Sub Inquiry Focuses on Civilians
Wednesday, February 14th 2001, 12:00 am
News On 6
WASHINGTON (AP) â€” Navy officials Wednesday acknowledged the possibility that 15 civilians â€” including two at control positions â€” aboard the U.S. attack submarine that sank a Japanese fishing vessel could have distracted the crew. They said there is not yet any evidence of that.
The Navy often takes civilians aboard ships and submarines for ``orientation'' rides meant to demonstrate the Navy's missions and capabilities for civic and business leaders, politicians, journalists and others. This normally would not interfere with operations, but the Navy said it cannot yet rule out that possibility in this case.
The officials also said that in seeking to determine how the accident happened, the Navy is considering an inquiry along criminal lines that could result in charges against the captain of the submarine or members of its crew.
Nine Japanese from the fishing vessel are still missing and hopes for their rescue have faded since the collision Friday off Hawaii.
A decision on how to proceed with the investigation is being weighed by Rear Adm. Charles Griffiths Jr., who as commander of Submarine Group Nine based at Bangor, Wash., is in charge of all ballistic missile submarines assigned to the Pacific Fleet. He was dispatched to Hawaii shortly after the accident.
The captain of the submarine has been relieved of duty pending the outcome of the investigation.
Regardless of the format of Griffiths' investigation, his findings will be forwarded to the Navy chain of command for a decision on what, if any, charges to pursue against the sub's captain or crew members.
The Navy might choose a more formal approach to its inquiry because of the likelihood that civilian deaths resulted from the collision, officials said. Although the nine Japanese are still listed as missing, Navy officials believe it is likely they were either trapped inside the ship or otherwise drowned.
AP/Ronen Zilberman [16K]
The ship is lying at the bottom of the sea at a depth of 1,800 feet.
In addition to the Navy inquiry, the National Transportation Safety Board is doing its own investigation.
The Navy acknowledged Tuesday that two civilians were at key control stations of the USS Greeneville when it practiced an emergency surfacing maneuver and rammed the Ehime Maru, sinking it.
Lt. Cmdr. Conrad Chun, a U.S. Pacific Fleet spokesman in Hawaii, wouldn't specify the stations or release the names of the civilians, who included businessmen. Other Navy officials said Wednesday none of the civilians are nationally recognized names.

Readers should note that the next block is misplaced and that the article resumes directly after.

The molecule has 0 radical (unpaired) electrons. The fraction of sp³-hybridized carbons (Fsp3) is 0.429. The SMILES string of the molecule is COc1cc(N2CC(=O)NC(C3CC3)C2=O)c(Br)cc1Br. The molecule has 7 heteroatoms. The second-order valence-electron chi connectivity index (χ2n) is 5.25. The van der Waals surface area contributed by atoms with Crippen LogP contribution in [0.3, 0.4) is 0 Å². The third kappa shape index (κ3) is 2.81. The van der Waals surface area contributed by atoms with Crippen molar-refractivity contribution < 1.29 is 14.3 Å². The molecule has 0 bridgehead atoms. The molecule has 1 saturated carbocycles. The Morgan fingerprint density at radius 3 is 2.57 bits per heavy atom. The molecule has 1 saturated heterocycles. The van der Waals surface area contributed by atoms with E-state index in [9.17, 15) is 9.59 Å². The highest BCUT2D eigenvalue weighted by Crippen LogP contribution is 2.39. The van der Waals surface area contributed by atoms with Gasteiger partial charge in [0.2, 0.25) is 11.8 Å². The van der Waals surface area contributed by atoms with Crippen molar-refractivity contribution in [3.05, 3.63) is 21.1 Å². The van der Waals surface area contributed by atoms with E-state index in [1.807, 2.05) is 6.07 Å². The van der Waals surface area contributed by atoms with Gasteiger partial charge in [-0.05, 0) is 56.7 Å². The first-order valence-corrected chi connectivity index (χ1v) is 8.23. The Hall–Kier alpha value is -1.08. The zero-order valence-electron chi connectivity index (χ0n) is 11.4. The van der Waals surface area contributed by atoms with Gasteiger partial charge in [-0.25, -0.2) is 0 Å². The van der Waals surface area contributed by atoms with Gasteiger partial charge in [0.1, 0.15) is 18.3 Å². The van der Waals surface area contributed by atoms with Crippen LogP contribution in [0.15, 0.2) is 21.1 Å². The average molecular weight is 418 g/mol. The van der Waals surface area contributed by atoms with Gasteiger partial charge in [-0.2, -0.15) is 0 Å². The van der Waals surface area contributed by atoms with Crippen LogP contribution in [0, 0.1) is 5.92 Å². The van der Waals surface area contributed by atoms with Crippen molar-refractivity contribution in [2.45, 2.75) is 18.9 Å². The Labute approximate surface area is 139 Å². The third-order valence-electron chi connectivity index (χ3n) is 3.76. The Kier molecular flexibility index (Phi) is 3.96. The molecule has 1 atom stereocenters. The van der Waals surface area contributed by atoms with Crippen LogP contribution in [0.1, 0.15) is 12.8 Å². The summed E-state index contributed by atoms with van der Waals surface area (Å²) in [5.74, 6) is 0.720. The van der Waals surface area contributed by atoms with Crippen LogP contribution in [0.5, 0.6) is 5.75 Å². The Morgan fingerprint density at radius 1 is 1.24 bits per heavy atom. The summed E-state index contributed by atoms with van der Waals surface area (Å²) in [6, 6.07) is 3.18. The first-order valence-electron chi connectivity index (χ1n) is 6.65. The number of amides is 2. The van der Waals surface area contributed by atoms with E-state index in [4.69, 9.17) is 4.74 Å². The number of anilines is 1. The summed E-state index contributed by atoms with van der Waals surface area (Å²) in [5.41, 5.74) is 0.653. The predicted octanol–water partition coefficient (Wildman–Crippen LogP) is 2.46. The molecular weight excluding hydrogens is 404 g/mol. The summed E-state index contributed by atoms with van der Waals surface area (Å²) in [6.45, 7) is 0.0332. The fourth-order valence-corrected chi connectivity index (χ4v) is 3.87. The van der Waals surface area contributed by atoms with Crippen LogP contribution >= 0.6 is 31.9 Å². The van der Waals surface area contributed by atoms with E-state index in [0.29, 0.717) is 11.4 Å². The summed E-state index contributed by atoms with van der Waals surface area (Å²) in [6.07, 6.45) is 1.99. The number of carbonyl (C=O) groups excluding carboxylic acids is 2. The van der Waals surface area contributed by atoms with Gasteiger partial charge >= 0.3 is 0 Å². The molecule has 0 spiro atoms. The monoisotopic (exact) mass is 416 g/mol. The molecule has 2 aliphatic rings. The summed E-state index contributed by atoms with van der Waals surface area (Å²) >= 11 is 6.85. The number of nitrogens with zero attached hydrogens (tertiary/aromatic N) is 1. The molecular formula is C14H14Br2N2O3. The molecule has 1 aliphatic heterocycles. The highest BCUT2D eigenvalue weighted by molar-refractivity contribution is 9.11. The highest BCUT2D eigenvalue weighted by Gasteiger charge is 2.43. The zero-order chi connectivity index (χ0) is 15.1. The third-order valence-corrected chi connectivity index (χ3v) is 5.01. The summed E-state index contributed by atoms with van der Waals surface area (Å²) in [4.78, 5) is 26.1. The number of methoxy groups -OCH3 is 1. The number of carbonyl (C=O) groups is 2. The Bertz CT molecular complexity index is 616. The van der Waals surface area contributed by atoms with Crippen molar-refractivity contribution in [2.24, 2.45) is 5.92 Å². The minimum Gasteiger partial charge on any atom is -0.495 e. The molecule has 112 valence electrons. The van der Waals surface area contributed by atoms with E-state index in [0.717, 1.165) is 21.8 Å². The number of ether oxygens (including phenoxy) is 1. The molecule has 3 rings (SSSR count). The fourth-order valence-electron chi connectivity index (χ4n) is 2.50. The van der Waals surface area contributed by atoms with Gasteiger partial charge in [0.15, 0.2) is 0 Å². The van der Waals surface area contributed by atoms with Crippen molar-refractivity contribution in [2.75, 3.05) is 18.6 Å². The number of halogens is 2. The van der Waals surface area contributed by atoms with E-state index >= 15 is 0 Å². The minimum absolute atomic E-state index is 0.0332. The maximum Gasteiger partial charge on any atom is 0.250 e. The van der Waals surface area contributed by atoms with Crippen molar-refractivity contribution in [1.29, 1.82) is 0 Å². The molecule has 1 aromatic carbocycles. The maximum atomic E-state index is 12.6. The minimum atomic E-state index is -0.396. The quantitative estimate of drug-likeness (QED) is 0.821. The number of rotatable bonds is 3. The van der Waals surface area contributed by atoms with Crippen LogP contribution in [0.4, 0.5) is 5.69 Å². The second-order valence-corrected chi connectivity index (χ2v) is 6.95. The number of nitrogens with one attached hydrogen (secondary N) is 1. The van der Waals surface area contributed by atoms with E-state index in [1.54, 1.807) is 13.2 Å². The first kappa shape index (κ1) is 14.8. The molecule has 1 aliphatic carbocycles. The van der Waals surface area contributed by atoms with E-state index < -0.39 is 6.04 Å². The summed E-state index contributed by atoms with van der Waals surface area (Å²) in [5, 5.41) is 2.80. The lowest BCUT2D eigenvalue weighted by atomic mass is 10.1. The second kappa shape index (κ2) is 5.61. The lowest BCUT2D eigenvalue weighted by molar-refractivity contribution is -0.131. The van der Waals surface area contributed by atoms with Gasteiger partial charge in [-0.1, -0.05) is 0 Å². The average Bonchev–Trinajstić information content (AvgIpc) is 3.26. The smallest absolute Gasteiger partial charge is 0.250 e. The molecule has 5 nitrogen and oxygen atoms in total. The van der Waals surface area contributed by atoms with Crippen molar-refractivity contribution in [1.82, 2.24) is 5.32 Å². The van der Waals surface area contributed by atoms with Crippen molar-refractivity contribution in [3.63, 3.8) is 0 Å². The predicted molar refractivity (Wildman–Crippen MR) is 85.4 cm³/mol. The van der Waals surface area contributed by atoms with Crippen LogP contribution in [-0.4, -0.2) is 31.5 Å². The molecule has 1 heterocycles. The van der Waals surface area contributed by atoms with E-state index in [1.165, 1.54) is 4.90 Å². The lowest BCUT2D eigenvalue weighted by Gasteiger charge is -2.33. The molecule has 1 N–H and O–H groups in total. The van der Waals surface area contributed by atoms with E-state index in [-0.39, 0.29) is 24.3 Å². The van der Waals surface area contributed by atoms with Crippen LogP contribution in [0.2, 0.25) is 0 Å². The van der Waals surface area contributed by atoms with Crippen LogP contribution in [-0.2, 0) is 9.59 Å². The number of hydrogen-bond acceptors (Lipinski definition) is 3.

One issue to be considered in the investigation is whether the presence of civilians in the control room or elsewhere on the submarine could have interfered with the crew's normal procedures, officials said.
The disclosure that two civilians were at control positions on the submarine drew sharp criticism from some Japanese.
``A civilian wouldn't know what to do,'' Ryoichi Miya, first mate of the Ehime Maru, said Tuesday. ``It's absolutely unforgivable if a civilian was operating it.''
A defense official told The Associated Press on condition of anonymity that one civilian was at the helm, where the vertical movement and direction of the submarine are controlled. The source said there was no indication that person played a role in Friday's crash.
The Washington Post, citing a source it did not identify, said another civilian was at the ballast controls, where the surfacing maneuver would have begun.
The Greeneville was performing a drill in which it dove to about 400 feet and then made a rapid ascent, shooting out of the water. This is done to practice an emergency ascent, although there was no actual emergency at the time.
The submarine commander usually ensures nothing is overhead before blowing the sub's ballast tanks, but the Greeneville somehow failed to detect the presence of the fishing vessel.
NTSB member John Hammerschmidt said late Tuesday that the submarine's primary periscope was functioning properly. However, he said Navy officials had informed him there were no sonar recordings or video to show what crew members saw before the Greeneville surfaced. He said investigators might be able to retrieve sonar data from computer hard drives.
Hammerschmidt said investigators also hadn't determined whether civilians' actions had any role in the crash. It isn't unusual for civilians to be allowed on Navy vessels; last year, 213 civilians took part in at-sea tours on Hawaii-based submarines, he said.
Off Hawaii, the search continued for the nine people missing from the Japanese vessel, a 190-foot ship owned by Uwajima Fisheries High School in southwestern Japan. Twenty-six people were rescued at sea an hour after the vessel was rammed by the 360-foot submarine.
Miya, surrounded by 13 crew members, recounted the hysteria aboard the Ehime Maru after it was struck.
``I was in total panic,'' Miya said. ``At the time of the accident, I had no idea who was in front of me, in back of me or around me.''
Shuji Yanagihara, the second mate, said he rushed from the mess hall to his room to grab a life jacket, after the crash plunged the vessel into darkness. He said he made it to the control room, where the captain, crew and students assembled before boarding the life rafts.
The crew urged the United States to find the three crewmen, two teachers and four students still missing.
Japan also asked the United States to salvage the sunken boat. The Navy has sent an underwater device equipped with sonar and video to determine if that is possible.
In the students' hometown in Japan, an editorial in Wednesday's local newspaper blamed the crash on a ``reckless exercise by the U.S. military.''
``Our hopes are fading, and the people in our town are getting angry at the United States,'' said Fumihisa Ueda, a city assemblyman.
On the Net:
Navy site on collision: http://www.cpf.navy.mil/greeneville.html